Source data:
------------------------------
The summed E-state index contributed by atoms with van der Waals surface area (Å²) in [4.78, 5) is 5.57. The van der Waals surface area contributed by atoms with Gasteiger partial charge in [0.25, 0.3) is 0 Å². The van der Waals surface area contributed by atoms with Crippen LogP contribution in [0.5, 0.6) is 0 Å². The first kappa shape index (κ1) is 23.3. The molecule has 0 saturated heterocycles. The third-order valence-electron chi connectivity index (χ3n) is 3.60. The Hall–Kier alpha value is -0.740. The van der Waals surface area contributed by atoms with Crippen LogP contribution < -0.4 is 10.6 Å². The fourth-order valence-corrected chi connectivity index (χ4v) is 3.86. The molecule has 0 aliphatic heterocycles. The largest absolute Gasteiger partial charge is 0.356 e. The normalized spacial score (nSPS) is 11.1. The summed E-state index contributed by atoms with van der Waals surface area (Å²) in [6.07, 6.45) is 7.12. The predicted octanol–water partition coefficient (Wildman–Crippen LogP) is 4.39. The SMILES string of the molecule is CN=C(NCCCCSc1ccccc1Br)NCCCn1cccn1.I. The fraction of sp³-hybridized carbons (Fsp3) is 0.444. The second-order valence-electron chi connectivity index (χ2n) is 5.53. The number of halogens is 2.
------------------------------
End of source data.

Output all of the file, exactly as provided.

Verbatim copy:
The summed E-state index contributed by atoms with van der Waals surface area (Å²) in [4.78, 5) is 5.57. The van der Waals surface area contributed by atoms with Gasteiger partial charge in [0.25, 0.3) is 0 Å². The van der Waals surface area contributed by atoms with Crippen LogP contribution in [0.5, 0.6) is 0 Å². The first kappa shape index (κ1) is 23.3. The molecule has 0 saturated heterocycles. The third-order valence-electron chi connectivity index (χ3n) is 3.60. The Hall–Kier alpha value is -0.740. The van der Waals surface area contributed by atoms with Crippen LogP contribution < -0.4 is 10.6 Å². The fourth-order valence-corrected chi connectivity index (χ4v) is 3.86. The molecule has 0 aliphatic heterocycles. The largest absolute Gasteiger partial charge is 0.356 e. The normalized spacial score (nSPS) is 11.1. The summed E-state index contributed by atoms with van der Waals surface area (Å²) in [6.07, 6.45) is 7.12. The predicted octanol–water partition coefficient (Wildman–Crippen LogP) is 4.39. The SMILES string of the molecule is CN=C(NCCCCSc1ccccc1Br)NCCCn1cccn1.I. The fraction of sp³-hybridized carbons (Fsp3) is 0.444. The second-order valence-electron chi connectivity index (χ2n) is 5.53. The number of halogens is 2.